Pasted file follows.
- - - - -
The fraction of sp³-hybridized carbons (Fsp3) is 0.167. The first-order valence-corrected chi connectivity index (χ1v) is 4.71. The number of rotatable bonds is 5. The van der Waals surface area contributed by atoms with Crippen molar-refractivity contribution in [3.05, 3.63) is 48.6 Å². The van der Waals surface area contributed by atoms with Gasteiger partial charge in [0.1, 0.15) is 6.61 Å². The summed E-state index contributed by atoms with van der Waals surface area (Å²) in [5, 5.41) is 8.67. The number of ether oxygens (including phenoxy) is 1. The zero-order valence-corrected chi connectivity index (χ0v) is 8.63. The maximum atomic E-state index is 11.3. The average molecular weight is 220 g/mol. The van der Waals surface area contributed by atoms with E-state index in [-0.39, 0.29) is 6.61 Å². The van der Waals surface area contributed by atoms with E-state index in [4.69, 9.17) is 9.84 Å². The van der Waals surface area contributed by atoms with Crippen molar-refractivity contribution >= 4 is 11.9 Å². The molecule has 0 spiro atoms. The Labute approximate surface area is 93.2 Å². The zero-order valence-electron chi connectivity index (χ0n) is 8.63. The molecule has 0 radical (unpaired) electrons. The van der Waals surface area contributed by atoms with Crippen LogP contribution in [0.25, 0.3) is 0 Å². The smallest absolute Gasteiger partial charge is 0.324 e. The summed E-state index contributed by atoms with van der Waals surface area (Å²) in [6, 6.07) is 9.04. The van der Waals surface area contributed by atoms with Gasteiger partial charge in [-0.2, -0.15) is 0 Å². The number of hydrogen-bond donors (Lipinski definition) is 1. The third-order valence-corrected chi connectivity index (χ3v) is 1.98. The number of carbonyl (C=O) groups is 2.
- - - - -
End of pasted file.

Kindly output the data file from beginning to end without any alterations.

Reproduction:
The fraction of sp³-hybridized carbons (Fsp3) is 0.167. The first-order valence-corrected chi connectivity index (χ1v) is 4.71. The number of rotatable bonds is 5. The van der Waals surface area contributed by atoms with Crippen molar-refractivity contribution in [3.05, 3.63) is 48.6 Å². The van der Waals surface area contributed by atoms with Gasteiger partial charge in [0.1, 0.15) is 6.61 Å². The summed E-state index contributed by atoms with van der Waals surface area (Å²) in [5, 5.41) is 8.67. The number of ether oxygens (including phenoxy) is 1. The zero-order valence-corrected chi connectivity index (χ0v) is 8.63. The maximum atomic E-state index is 11.3. The average molecular weight is 220 g/mol. The van der Waals surface area contributed by atoms with E-state index in [-0.39, 0.29) is 6.61 Å². The van der Waals surface area contributed by atoms with E-state index in [4.69, 9.17) is 9.84 Å². The van der Waals surface area contributed by atoms with Crippen molar-refractivity contribution >= 4 is 11.9 Å². The molecule has 0 spiro atoms. The Labute approximate surface area is 93.2 Å². The zero-order valence-electron chi connectivity index (χ0n) is 8.63. The molecule has 0 radical (unpaired) electrons. The van der Waals surface area contributed by atoms with Crippen LogP contribution in [0.25, 0.3) is 0 Å². The smallest absolute Gasteiger partial charge is 0.324 e. The summed E-state index contributed by atoms with van der Waals surface area (Å²) in [6, 6.07) is 9.04. The van der Waals surface area contributed by atoms with Gasteiger partial charge in [-0.2, -0.15) is 0 Å². The number of hydrogen-bond donors (Lipinski definition) is 1. The third-order valence-corrected chi connectivity index (χ3v) is 1.98. The number of carbonyl (C=O) groups is 2.